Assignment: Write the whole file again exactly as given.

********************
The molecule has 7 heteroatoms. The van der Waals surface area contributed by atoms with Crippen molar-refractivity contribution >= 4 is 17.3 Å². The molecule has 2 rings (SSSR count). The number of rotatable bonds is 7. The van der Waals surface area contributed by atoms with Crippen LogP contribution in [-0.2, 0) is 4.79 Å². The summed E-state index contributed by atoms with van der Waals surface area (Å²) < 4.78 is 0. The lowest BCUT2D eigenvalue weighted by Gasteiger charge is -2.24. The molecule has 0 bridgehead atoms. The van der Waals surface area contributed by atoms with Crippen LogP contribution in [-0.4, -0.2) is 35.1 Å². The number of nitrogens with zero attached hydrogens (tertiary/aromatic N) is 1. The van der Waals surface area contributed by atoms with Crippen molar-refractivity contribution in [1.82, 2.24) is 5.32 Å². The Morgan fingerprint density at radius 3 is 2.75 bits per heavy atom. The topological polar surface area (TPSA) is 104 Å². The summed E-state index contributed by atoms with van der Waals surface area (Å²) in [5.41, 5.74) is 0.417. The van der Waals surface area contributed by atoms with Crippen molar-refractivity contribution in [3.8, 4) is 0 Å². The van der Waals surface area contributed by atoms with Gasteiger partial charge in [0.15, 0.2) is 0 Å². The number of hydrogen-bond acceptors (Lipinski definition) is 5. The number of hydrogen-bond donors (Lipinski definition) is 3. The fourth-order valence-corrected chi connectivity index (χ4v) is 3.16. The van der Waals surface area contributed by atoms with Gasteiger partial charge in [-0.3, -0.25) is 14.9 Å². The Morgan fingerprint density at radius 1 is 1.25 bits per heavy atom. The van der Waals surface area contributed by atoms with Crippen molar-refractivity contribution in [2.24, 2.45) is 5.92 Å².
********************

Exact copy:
The molecule has 7 heteroatoms. The van der Waals surface area contributed by atoms with Crippen molar-refractivity contribution >= 4 is 17.3 Å². The molecule has 2 rings (SSSR count). The number of rotatable bonds is 7. The van der Waals surface area contributed by atoms with Crippen LogP contribution in [-0.2, 0) is 4.79 Å². The summed E-state index contributed by atoms with van der Waals surface area (Å²) < 4.78 is 0. The lowest BCUT2D eigenvalue weighted by Gasteiger charge is -2.24. The molecule has 0 bridgehead atoms. The van der Waals surface area contributed by atoms with Crippen LogP contribution in [-0.4, -0.2) is 35.1 Å². The number of nitrogens with zero attached hydrogens (tertiary/aromatic N) is 1. The van der Waals surface area contributed by atoms with Crippen molar-refractivity contribution in [1.82, 2.24) is 5.32 Å². The Morgan fingerprint density at radius 3 is 2.75 bits per heavy atom. The topological polar surface area (TPSA) is 104 Å². The summed E-state index contributed by atoms with van der Waals surface area (Å²) in [5.41, 5.74) is 0.417. The van der Waals surface area contributed by atoms with Crippen molar-refractivity contribution in [3.8, 4) is 0 Å². The van der Waals surface area contributed by atoms with Gasteiger partial charge in [0.15, 0.2) is 0 Å². The number of hydrogen-bond acceptors (Lipinski definition) is 5. The number of hydrogen-bond donors (Lipinski definition) is 3. The fourth-order valence-corrected chi connectivity index (χ4v) is 3.16. The van der Waals surface area contributed by atoms with Gasteiger partial charge in [-0.3, -0.25) is 14.9 Å². The Morgan fingerprint density at radius 1 is 1.25 bits per heavy atom. The van der Waals surface area contributed by atoms with Crippen molar-refractivity contribution in [2.24, 2.45) is 5.92 Å².